• CASA is looking to simplify rules for GA aircraft not used in passenger carrying operations. (Steve Hitchen)
    CASA is looking to simplify rules for GA aircraft not used in passenger carrying operations. (Steve Hitchen)

The Aviation Maintenance Repair and Overhaul Business Association (AMROBA) this week withdrew its support for the proposed CASR Part 43 regulations.

CASR Part 43 covers maintenance of general aviation aircraft used in private and aerial work operations, designed to simplify and remove some regulatory burden.

However, in a letter sent to CASA CEO Pip Spence on 27 May, AMROBA withdrew its support, saying the legislation will "further divide and devastate the aircraft maintenance sector."

Signed by AMROBA Executive Director ken Cannane, the letter states that CASA's proposal is at odds with FAR Part 43, on which the Australian regulations are theoretically based.

"How CASA now intends to apply CASR Part 43 in Australia is nothing like how FAR Part 43 is applied in the USA," Cannane said.

"CASR Part 43, as originally proposed based on FAR Part 43, covered all maintenance requirements (i.e. what must be done, recorded and by whom) for all maintenance on aircraft and aircraft components from individuals to organisations, approved or not.

"However, since then CASA introduced a CASR Part 42 that now applies different maintenance requirements for commercial passenger operations."

Cannane also said the the Part 43 proposal would create multiple levels of standards and training requirements for maintenance personnel despite working on similar aircraft flying in the same airspace, suggesting a solution that would see CASRs 42 and 43 merged.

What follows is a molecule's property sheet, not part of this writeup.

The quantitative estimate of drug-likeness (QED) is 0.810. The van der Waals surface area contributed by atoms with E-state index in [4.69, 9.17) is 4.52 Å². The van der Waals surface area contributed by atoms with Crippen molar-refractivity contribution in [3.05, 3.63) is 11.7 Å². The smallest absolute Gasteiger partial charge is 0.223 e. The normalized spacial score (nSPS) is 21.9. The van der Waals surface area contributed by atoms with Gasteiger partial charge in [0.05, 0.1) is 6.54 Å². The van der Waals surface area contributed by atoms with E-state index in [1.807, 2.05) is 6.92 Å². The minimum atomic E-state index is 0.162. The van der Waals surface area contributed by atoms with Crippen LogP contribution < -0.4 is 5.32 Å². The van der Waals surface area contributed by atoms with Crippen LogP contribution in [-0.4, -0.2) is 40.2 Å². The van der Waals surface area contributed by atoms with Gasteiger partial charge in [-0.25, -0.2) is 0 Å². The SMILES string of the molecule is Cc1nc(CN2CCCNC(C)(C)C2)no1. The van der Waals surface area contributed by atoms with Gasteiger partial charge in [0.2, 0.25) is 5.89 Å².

"Unfortunately, CASR Part 42 and 43 must be merged into one Australian Part – preferably Part 43 to keep the regulatory structure based on the FAR system as originally politically and department/agency/industry supported ...

"The immediate and long-term effect that this change will have on our members will result in some current CAR 30 organisations closing their doors and others simply become more frustrated with an already disjointed red-tape focused regulatory system.

"This means CASA is implementing uniquely Australian regulations and requirements based partially on European and USA aviation regulatory maintenance requirements."

Cannane, who has been in the aviation sector for several decades including a stint within the regulator, said that he had never experienced regulatory issues to this extent in the past.

"In my 60 + years in aviation, this is the most disjointed, disharmonised, uniquely Australian, set of aviation regulations ever been proposed," he said in the letter.

"It continues to add red tape and confusion to regulatory maintenance requirements [with] no benefits for members.

"The regulatory reform process is no longer fit for purpose."

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